In the movie Spider-Man, Peter Parker looks down at the palms of his hands to find that they have sprouted thick, black hairs, giving him a firm grip on walls and ceilings. A growing body of evidence indicates that gecko lizards, too, cling to surfaces with the help of hairlike projections. The gecko hairs are so tiny, however, that they operate not by catching on substrate irregularities, but by facilitating the formation of molecular bonds that create electrodynamic attraction between the gecko's feet and the surface upon which it is walking. As a result, the charismatic creatures can crawl upside down even on polished glass.
Previous research, conducted by Kellar Autumn of Lewis and Clark College and his colleagues, had suggested that the gecko's foot-hairs, or setae, stick to surfaces by virtue of these so-called van der Waals forces. But the team had been unable to reject a competing hypothesis, which holds that the adhesion arises from water-based forces. The new work, detailed in a report published online this week by the Proceedings of the National Academy of Sciences, disproves that theory.
The researchers reasoned that if water-based forces, such as capillary adhesion, were the secret to gecko grip, then the animal's toes--each of which bears hundreds of thousands of setae--should not stick to hydrophobic ("water-fearing") surfaces. In subsequent experiments, however, the gecko toes clung equally well to hydrophobic and hydrophilic ("water-loving") substrates. Single, isolated setae were likewise effective on both types of surfaces.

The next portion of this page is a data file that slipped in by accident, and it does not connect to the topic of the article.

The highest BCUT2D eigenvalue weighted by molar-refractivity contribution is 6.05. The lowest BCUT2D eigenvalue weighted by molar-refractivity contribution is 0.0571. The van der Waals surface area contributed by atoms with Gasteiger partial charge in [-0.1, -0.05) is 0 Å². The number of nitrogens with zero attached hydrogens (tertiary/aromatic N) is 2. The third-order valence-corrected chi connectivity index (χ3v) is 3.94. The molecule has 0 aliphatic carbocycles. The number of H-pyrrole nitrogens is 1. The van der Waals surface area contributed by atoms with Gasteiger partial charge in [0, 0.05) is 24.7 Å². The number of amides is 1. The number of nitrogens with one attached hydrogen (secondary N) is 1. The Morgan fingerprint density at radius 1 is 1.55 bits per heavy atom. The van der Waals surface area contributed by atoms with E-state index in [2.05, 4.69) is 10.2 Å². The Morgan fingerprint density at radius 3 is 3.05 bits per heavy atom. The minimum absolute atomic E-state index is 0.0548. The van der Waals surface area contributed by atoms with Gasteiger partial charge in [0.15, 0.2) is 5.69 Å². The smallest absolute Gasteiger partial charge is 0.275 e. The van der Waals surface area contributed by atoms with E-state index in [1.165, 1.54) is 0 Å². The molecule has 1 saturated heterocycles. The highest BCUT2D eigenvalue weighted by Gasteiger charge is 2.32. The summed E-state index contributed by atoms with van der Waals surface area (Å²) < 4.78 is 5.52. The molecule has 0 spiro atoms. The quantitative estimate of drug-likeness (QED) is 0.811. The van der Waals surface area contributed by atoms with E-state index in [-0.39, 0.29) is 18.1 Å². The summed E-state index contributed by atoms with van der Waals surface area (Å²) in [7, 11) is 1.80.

Autumn and his collaborators further determined that the size of the setal tips--the hundreds of spatulae that branch from each hair, increasing surface density--is remarkably close to what one would expect if van der Waals forces are the principle mechanism underlying the gecko's sticking power. That implied that it is the size of the setal tip, not the nature of the setal material, that gives the lizard its toehold. Verification of this idea came when the researchers fabricated setal tips from two different materials and found that both adhered to surfaces as predicted.
According to the investigators, the finding not only provides insight into the function of setal structures in geckos and other creatures, it hints at how synthetic dry adhesives could be improved: subdividing their surfaces into small, setal tip-like protrusions, thus increasing surface density, might enhance stickiness.